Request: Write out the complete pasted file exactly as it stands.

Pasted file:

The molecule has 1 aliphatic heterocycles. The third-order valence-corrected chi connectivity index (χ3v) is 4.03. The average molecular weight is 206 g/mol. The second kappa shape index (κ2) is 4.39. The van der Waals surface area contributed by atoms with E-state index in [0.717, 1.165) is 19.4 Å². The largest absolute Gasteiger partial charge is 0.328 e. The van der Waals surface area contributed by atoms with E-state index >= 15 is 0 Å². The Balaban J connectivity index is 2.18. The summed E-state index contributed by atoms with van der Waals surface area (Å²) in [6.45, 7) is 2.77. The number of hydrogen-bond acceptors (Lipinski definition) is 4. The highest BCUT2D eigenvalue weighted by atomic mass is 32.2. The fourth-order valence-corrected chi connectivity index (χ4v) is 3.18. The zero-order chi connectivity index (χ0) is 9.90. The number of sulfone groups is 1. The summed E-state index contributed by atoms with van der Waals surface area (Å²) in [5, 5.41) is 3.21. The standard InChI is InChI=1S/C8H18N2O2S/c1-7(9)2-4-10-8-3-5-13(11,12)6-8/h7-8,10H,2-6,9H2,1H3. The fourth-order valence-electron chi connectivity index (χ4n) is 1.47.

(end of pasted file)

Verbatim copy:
The molecule has 1 aliphatic heterocycles. The third-order valence-corrected chi connectivity index (χ3v) is 4.03. The average molecular weight is 206 g/mol. The second kappa shape index (κ2) is 4.39. The van der Waals surface area contributed by atoms with E-state index in [0.717, 1.165) is 19.4 Å². The largest absolute Gasteiger partial charge is 0.328 e. The van der Waals surface area contributed by atoms with E-state index >= 15 is 0 Å². The Balaban J connectivity index is 2.18. The summed E-state index contributed by atoms with van der Waals surface area (Å²) in [6.45, 7) is 2.77. The number of hydrogen-bond acceptors (Lipinski definition) is 4. The highest BCUT2D eigenvalue weighted by atomic mass is 32.2. The fourth-order valence-corrected chi connectivity index (χ4v) is 3.18. The zero-order chi connectivity index (χ0) is 9.90. The number of sulfone groups is 1. The summed E-state index contributed by atoms with van der Waals surface area (Å²) in [5, 5.41) is 3.21. The standard InChI is InChI=1S/C8H18N2O2S/c1-7(9)2-4-10-8-3-5-13(11,12)6-8/h7-8,10H,2-6,9H2,1H3. The fourth-order valence-electron chi connectivity index (χ4n) is 1.47.